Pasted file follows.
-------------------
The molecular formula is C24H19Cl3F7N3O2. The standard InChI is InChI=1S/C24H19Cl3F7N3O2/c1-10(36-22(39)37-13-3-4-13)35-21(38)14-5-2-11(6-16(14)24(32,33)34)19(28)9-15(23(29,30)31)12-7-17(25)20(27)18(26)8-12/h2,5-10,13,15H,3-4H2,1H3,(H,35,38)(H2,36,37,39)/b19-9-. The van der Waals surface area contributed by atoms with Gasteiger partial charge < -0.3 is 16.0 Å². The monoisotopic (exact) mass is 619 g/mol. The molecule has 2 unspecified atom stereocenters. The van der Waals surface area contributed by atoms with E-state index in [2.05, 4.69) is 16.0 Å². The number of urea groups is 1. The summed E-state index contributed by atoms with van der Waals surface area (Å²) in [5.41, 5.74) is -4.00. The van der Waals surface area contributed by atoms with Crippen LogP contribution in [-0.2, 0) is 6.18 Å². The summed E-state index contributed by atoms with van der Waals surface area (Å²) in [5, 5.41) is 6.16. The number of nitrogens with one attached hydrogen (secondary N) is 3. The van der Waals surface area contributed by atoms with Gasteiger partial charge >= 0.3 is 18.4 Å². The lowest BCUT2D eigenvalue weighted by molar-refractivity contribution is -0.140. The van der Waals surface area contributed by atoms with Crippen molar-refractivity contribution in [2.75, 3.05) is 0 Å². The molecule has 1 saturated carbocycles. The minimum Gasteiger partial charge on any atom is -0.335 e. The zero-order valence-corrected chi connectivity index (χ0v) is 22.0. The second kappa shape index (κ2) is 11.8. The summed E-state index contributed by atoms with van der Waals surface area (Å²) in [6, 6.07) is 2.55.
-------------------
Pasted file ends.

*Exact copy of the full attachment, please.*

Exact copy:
The molecular formula is C24H19Cl3F7N3O2. The standard InChI is InChI=1S/C24H19Cl3F7N3O2/c1-10(36-22(39)37-13-3-4-13)35-21(38)14-5-2-11(6-16(14)24(32,33)34)19(28)9-15(23(29,30)31)12-7-17(25)20(27)18(26)8-12/h2,5-10,13,15H,3-4H2,1H3,(H,35,38)(H2,36,37,39)/b19-9-. The van der Waals surface area contributed by atoms with Gasteiger partial charge < -0.3 is 16.0 Å². The monoisotopic (exact) mass is 619 g/mol. The molecule has 2 unspecified atom stereocenters. The van der Waals surface area contributed by atoms with E-state index in [2.05, 4.69) is 16.0 Å². The number of urea groups is 1. The summed E-state index contributed by atoms with van der Waals surface area (Å²) in [5.41, 5.74) is -4.00. The van der Waals surface area contributed by atoms with Crippen LogP contribution in [-0.2, 0) is 6.18 Å². The summed E-state index contributed by atoms with van der Waals surface area (Å²) in [5, 5.41) is 6.16. The number of nitrogens with one attached hydrogen (secondary N) is 3. The van der Waals surface area contributed by atoms with Gasteiger partial charge >= 0.3 is 18.4 Å². The lowest BCUT2D eigenvalue weighted by molar-refractivity contribution is -0.140. The van der Waals surface area contributed by atoms with Crippen molar-refractivity contribution in [2.75, 3.05) is 0 Å². The molecule has 1 saturated carbocycles. The minimum Gasteiger partial charge on any atom is -0.335 e. The zero-order valence-corrected chi connectivity index (χ0v) is 22.0. The second kappa shape index (κ2) is 11.8. The summed E-state index contributed by atoms with van der Waals surface area (Å²) in [6, 6.07) is 2.55.